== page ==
Intel, Oracle Stand Tall in Changing Landscape

Intel, Oracle Stand Tall in Changing Landscape

May 13, 2009

You could blame it on the weak economy or credit it to the increasing reach of social networking and its inherent impact. Or you could believe that an open window often also means a closed door. The latter is becoming increasing clear this month, as past giants officially become icons of the past and a new paradigm seems ever closer to dominating.

Yes, that sounds like a tall order for a single month — especially a month that isn't even half over — but consider that in the past two weeks: Rackable Systems purchased SGI (though apparently the SGI name was worth the 42.5 million it paid), Micro Focus snapped up the once-venerable Borland (farewell Turbo Pascal, haven't thought of you in years), and then there's Sun Microsystems, which will soon become part of Oracle's machine.

Oracle, to its credit, is shaping up to be one of the most relevant of the "old timers." Despite its planned acquisition of Sun raising some eyebrows, it is looking to the future as today's announcement of its intent to purchase Virtual Iron this summer indicates.

The fact that Virtual Iron has been picked up is not the least bit surprising. The only surprise is that it took as long as it did. It's interesting, but not overly surprising that Oracle is nimble enough reinvent itself. It is yet another sign that increasingly mature plantings are filling the virtualization landscape.

If that's not enough evidence that the landscape is being replanted, consider that even the U.S. government, whose technology for at least the past decade has moved at the glacial pace typically associated with bureaucracy is dipping "Its Toes into the Cloud Computing Water".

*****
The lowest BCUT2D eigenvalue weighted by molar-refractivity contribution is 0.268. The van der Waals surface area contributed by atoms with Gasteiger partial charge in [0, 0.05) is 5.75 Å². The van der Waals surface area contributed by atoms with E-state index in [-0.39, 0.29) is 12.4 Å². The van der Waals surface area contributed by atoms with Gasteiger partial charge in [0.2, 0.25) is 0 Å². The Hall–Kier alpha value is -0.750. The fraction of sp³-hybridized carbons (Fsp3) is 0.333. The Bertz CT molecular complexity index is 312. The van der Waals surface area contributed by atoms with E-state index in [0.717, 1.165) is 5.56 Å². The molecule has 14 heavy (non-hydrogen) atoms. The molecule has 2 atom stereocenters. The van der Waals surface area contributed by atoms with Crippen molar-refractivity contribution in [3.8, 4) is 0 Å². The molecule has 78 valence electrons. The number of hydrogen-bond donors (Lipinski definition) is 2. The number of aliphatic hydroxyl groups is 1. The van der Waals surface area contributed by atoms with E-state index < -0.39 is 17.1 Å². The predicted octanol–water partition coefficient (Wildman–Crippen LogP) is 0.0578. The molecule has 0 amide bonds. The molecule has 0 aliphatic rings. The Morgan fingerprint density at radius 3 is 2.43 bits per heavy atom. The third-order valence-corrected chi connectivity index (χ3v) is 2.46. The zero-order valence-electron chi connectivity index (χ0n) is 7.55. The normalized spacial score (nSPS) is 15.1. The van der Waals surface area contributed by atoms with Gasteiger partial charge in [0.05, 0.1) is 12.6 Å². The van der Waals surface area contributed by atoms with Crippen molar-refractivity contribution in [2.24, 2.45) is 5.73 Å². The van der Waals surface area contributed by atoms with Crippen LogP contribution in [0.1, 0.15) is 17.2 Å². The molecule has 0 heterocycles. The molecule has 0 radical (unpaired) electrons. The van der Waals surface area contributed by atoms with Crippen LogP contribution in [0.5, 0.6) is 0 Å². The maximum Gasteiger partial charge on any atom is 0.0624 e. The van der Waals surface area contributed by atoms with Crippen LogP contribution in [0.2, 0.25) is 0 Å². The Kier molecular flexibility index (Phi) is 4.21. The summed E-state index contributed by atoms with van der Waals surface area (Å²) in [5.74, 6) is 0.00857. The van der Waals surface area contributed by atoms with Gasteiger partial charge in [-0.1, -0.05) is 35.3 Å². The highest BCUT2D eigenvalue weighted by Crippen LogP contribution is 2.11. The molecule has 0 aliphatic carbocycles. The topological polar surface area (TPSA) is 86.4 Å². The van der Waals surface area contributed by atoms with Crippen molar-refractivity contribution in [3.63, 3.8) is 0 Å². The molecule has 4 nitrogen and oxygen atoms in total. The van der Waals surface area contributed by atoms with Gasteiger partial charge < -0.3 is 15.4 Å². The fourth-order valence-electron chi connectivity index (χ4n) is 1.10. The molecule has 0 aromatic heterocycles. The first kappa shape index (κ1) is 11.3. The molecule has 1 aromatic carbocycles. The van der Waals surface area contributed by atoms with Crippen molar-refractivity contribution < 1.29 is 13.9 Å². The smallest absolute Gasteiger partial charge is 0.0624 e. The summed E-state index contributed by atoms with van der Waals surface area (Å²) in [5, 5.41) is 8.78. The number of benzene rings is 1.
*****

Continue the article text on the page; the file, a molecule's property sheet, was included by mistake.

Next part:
With all the press cloud computing has been getting, it's important to bear in mind that some products are intended to keep their feet on the ground, and virtualization is not limited to the x86 world.

Intel's Itanium is a prime example of this. In 2005, the IT press and punditry were all but singing funeral dirges for the beleaguered processor. Partly in response to that, the Itanium Solutions Alliance was born. Today, the 200-plus member community consists of ISVs, OS vendors, software integrators and hardware vendors. The key players remains the OEMs, however, President and Executive Director Joan Jacobs told ServerWatch. Since processors are the underlying component of any hardware purchased, it behooves them to be heavily involved in promoting it.

For anyone still questioning Itanium's viability consider this: While mainframe and RISC systems made up a scant 5 percent of systems shipped in 2008 according to IDC, they account for nearly 50 percent of revenue. Itanium considers itself to be a mainframe equivalent or a mainframe migration destination. (The mainframe vendors may beg to differ, but that's a debate for another day.)

These are scale-up solutions. The are not meant for cloud computing and they do not support x86 virtualization. Which means in these days of commoditization and economizing they aren't getting a lot of attention.

This is not necessarily a bad thing, however. Being quiet is not the same thing as being stagnant, and the Alliance is aware of the need to adapt a changing marketplace, as is evident in its shift from a focus "on meeting vertical market needs" to a more horizontal approach that meets end-user needs. It has its eye on data center consolidation and mainframe migrations.

The former is also the sweet spot for cloud computing and virtualization, so it will be interesting to watch this space in the coming months as enterprises choose whether to scale up (with Itanium) or out (with cloud). In many cases the deciding factor may have little to do technology itself and be more about costs or security. However, the technology choices will in the end determine the computing landscape of the future and how these opposing technologies will coexist, if indeed there is no winner-take-all.

Sometimes change is incremental and slow, and sometimes it seems to happen at warp speed. No matter how slow it goes on, though, there is an inevitable watershed moment where the new begins to dominate. Sometimes that moment is far clearer in hindsight than when it is occurring.

May 2009 turn out to be one of those pivotal points.

Amy Newman is the managing editor of ServerWatch. She has been covering virtualization space since 2001, and is coauthoring a book about virtualization that is scheduled for publication in October 2009.